“Anna Karenina”, for sure. I’ve never read it and a desert island seems like the perfect place to do it. It would eat up a ton of my time, but in a good way. Next I’d toy with bringing a book about raft building but ultimately choose “A Prayer for Owen Meany” because I watch a lot of survival shows and I’m confident I could build a solid raft. After I finish Anna Karenina, of course. The third book would have to be “Still Life with Woodpecker” because I can’t imagine a life without that book.

What’s the funniest book you’ve ever read?

Oh man. I don’t know. I just read Nora Ephron’s “I Feel Bad About My Neck” and I laughed the entire way through it. Also everything David Sedaris has written. Oh! Can he crash my dinner party?

Any book you regretted reading?

I don’t know that I really “regret” anything I’ve read. I feel I’ve wasted my time and been totally annoyed with myself for reading “The Catcher in the Rye” and “The Fountainhead”.

Any book you couldn’t finish?

I put down “The Girl on the Train”. It was too gimmicky for me. Predictable. A far better new thriller is “Descent” by Tim Johnston. But I am pretty good at selecting books for myself, so I try to finish what I start.

What book do you think everyone should read before they die?

“To Kill a Mockingbird”, by Harper Lee.

Whom would you want to write your life story?

Me. Or David Sedaris.

What books are you embarrassed not to have read yet?

I don’t know. I think you read the right book at the right time. Or at least, I do. I feel like this is the year for me to tackle “Anna Karenina”, but we’ll see. I’ve never read Moby Dick, but I just don’t want to. There are so many books that I DO want to read, and I guess … I’m fairly well read and I don’t embarrass easily.

What do you plan to read next?

I’ll have to see how I feel at the end of the book I’m reading now. But, On deck is “Werner Herzog: A guide for the perplexed”, or “Some Luck” by Jane Smiley. Or Walter Kirn’s “Blood Will Out”

10 Best Summer Reads

Just about every blog out there has a Summer Reading list – the best books of the year to companion you through the dog days of summer. While it’s a good idea, it’s not really feasible for me to do. Why? Well, out here in the land that time forgot (The Czech Republic) it isn’t really easy to get your hands on the newest literature in english. I used to work at a little independent bookstore here in Prague that has since closed, and that was the best bet. Sure you can find books in english here, but usually just best sellers and crap lit like “The Twilight Saga”. You would be shocked and amazed at the amount of crappy female detective novels (V.I Warshawski, Alexander McCall Smith) females consume thinking they are reading good “literature”. Anyway, when I see all of these enticing lists full of books that I can’t get my hands on immediately, I get upset. And sad. I wanna read new books too!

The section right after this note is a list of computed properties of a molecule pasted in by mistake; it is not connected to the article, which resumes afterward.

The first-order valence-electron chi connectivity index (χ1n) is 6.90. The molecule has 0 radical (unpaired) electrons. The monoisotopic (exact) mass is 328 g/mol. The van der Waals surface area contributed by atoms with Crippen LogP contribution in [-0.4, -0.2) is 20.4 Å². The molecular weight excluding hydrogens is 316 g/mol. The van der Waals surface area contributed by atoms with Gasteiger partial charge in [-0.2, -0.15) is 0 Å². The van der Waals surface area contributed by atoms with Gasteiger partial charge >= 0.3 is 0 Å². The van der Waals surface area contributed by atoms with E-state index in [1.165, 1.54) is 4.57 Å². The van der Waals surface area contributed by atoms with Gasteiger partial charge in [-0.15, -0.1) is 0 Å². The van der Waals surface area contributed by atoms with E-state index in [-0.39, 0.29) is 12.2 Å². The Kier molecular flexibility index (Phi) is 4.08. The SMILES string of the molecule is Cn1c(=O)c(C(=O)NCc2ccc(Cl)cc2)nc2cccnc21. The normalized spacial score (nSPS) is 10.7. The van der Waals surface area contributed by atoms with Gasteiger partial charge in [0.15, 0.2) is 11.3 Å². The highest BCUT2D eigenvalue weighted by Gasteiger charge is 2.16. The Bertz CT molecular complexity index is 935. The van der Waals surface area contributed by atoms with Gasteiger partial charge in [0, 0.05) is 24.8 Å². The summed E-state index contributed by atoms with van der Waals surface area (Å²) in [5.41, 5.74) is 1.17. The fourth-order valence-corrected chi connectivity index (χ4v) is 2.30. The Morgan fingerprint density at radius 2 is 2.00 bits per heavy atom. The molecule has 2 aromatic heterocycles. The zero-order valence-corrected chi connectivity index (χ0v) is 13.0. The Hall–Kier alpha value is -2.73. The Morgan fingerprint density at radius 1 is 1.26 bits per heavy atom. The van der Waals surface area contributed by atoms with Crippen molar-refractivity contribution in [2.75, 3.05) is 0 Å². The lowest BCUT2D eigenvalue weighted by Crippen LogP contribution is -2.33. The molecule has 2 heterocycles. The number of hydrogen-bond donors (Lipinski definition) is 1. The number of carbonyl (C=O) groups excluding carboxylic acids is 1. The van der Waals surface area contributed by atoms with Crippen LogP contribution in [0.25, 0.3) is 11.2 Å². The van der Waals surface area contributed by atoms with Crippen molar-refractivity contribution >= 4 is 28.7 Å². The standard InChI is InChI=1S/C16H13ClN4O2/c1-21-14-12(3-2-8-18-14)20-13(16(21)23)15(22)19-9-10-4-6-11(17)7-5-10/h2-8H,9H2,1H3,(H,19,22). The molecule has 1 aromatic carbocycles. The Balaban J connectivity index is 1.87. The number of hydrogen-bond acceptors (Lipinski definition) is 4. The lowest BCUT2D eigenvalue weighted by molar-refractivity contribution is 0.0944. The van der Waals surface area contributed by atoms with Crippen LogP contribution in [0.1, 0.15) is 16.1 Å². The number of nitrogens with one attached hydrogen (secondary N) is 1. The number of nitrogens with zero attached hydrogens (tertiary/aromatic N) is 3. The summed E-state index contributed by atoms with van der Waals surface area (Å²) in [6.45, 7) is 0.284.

And please don’t tell me to just get an e-reader. I think e-readers suck. I don’t care how “easy” it is, or how fast I can download it. Honestly, how fucking hard is it to open a real book? How much easier does a thing need to be? I digress. It’s simple: I like books. I like the smell. I like flipping pages. I like to feel the print on the page. I like finding used books with writing in it. Why would I want to replace all of those tactile joys with a fucking computer? Oh, right. that would mean that I like ads every time I open my um, flap jacket that thinks it’s a book cover. That would mean I like “people” tracking what I read, how fast I read, and if I finish my books. Lame sauce. That’s right, lame sauce. And if I see you with one I reserve the right to call you that.

ANYHOO… That’s why this particular summer reading list is a little different. This list contains books that take place in summer months or just feel summery. I don’t know. They are good books that you can buy and read and I suggest you check them out. I tried to put some different books in here. And please note – for the first time ever there is no Murakami on the list. You should have already read him by now. The end.